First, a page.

Dr. Anthony Fauci, Director of the National Institute for Allergy and Infectious Diseases, testifies before the US Senate Health, Education, Labor, and Pensions Committee hearing to examine COVID-19, “focusing on lessons learned to prepare for the next pandemic”, on Capitol Hill in Washington, DC on June 23, 2020.
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Dr. Anthony Fauci, the US’ leading coronavirus expert, told lawmakers on Tuesday that one of the biggest reasons the virus is disproportionately killing Americans of color, and specifically Black people, is racism.
Fauci, who was testifying before the US House Committee on Energy and Commerce on the Trump Administration’s coronavirus response, said that African-Americans are contending with a “double whammy” coronavirus threat, “through no fault of their own, because of underlying conditions, and the conditions in which they find themselves.”
“Right at the get go, they have a greater risk of getting infected,” Fauci said.
Public health experts, doctors, and historians have all told Business Insider the same, stressing that there are two key issues African-Americans disproportionately face that put them at greater infection risk. First, Black Americans are overrepresented in so-called “essential” jobs that require people to leave home and interact with others, raising their risk of becoming infected with the coronavirus in the first place.
“The jobs that the majority of them would find themselves in does not allow them to protect themselves, by looking into a computer and doing telework,” Fauci said. “Most of them are essential, on outside, having to mingle in a society in which the virus is circulating.”
On top of that higher than average exposure risk, African-Americans also have higher rates than their white peers of underlying conditions such as diabetes, asthma, and hypertension, which are all conditions that can increase a person’s risk of death from the coronavirus. These disparities are clearly tied to decades of racist US policies, and they are what’s driving the high coronavirus death rates for Black and brown Americans.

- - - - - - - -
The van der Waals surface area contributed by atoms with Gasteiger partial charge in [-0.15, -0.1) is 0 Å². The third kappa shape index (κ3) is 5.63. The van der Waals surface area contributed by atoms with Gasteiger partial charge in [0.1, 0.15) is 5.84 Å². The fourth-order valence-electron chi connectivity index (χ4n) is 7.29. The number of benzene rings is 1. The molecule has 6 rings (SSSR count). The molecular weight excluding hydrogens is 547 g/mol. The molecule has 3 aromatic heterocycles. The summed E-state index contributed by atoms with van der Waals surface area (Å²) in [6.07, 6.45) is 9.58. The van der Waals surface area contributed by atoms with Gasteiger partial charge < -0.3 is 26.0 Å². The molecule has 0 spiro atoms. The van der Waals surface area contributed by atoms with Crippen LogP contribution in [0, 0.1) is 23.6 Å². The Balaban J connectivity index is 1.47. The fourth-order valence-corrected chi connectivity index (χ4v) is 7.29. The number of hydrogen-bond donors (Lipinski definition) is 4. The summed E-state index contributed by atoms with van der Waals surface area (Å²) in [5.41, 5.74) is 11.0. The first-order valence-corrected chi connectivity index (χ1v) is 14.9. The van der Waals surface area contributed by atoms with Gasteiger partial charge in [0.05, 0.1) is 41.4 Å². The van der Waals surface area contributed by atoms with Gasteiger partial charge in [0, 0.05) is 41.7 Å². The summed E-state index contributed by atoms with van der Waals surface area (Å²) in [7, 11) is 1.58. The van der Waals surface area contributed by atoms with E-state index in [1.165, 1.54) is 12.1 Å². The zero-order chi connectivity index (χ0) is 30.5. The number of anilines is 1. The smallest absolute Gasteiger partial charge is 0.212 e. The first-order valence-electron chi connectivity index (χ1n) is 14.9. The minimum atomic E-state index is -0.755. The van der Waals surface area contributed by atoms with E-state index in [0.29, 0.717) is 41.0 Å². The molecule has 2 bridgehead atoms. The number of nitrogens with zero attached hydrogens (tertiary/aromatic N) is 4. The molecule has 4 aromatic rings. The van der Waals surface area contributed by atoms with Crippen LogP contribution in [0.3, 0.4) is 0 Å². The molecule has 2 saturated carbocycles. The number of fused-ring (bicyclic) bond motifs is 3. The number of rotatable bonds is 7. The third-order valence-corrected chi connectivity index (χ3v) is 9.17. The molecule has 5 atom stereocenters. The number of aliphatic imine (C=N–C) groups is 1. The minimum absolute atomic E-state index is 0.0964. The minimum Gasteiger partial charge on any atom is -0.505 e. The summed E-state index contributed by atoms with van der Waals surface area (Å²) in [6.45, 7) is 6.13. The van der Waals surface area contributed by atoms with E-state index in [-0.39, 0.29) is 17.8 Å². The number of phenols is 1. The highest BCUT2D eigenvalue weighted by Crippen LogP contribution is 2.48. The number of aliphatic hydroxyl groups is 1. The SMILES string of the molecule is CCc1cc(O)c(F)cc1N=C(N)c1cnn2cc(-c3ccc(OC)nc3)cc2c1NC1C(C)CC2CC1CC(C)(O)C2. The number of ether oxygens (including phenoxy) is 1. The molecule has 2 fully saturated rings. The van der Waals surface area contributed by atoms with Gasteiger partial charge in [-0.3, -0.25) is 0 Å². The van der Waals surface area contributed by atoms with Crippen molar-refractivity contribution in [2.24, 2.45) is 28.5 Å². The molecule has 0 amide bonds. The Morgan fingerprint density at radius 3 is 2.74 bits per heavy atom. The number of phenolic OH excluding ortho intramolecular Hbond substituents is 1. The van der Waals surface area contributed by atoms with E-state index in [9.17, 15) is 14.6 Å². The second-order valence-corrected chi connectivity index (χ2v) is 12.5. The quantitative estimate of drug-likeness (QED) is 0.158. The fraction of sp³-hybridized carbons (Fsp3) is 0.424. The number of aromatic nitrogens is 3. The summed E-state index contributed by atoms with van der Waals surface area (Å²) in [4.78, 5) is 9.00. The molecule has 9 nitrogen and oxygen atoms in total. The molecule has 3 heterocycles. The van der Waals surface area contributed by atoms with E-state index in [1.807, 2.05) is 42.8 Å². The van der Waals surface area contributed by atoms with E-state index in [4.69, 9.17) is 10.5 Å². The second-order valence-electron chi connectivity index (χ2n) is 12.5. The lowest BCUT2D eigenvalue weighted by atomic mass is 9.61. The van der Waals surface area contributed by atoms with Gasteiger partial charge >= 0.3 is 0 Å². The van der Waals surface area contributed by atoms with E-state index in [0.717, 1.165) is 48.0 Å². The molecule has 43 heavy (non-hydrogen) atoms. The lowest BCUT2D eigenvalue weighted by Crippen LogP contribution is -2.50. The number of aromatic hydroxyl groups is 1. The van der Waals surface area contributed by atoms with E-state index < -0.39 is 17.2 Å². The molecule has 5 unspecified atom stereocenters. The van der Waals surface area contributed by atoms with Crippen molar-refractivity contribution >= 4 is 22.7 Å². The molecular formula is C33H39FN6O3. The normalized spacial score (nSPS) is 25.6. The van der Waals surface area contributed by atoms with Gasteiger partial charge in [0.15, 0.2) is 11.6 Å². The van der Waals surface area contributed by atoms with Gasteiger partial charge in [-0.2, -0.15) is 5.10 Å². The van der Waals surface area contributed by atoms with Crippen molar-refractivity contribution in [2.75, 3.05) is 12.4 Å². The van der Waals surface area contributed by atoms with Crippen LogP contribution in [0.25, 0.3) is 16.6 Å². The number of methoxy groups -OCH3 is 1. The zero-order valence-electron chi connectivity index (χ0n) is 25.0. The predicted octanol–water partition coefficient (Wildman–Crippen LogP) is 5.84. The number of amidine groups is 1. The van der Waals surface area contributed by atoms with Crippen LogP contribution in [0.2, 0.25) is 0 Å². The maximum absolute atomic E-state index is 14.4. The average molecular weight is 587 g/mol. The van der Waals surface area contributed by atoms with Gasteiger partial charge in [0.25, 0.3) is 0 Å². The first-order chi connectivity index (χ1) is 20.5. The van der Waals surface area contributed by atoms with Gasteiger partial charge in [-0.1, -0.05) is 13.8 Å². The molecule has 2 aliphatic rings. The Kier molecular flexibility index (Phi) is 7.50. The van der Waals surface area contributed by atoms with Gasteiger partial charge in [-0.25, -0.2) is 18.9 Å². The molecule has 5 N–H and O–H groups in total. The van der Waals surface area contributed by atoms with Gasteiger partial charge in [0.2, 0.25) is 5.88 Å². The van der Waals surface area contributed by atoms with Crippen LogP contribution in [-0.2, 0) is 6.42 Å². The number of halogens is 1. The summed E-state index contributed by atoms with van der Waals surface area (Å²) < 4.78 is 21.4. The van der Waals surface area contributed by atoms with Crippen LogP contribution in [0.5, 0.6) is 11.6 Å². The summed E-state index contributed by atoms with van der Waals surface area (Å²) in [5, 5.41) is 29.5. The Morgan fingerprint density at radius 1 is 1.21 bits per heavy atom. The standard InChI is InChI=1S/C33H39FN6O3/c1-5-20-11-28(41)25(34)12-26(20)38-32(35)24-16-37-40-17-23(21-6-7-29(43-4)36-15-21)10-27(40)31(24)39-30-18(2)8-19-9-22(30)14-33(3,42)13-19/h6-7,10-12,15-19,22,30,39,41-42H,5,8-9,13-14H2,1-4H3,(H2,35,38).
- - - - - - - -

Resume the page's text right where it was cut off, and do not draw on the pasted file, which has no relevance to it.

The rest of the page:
As of June 6, the US Centers for Disease Control and Prevention has estimated that Black Americans aged 35 to 44 years old are 10 times more likely to die from COVID-19 (the illness caused by the coronavirus) than their white counterparts. Latinx people in the same age bracket are eight times more likely to die than whites.
“Dr. Fauci, would you consider racism itself as being one of the stressors that certainly impacts the African-American community more in an extraordinary way, that contributes to these co-comorbidities?” Congressman Bobby Rush, an Illinois civil rights activist who once helped found his local chapter of the Black Panthers, asked.
“Obviously, the African-American community has suffered from racism for a very, very long period of time,” Fauci said in response. “And I cannot imagine that that has not contributed to the conditions that they find themselves in, economically and otherwise. So the answer, Congressmen, is yes.”
You can read more about why racism is killing more Americans of color with the coronavirus, and what can be done to change the status quo, here.
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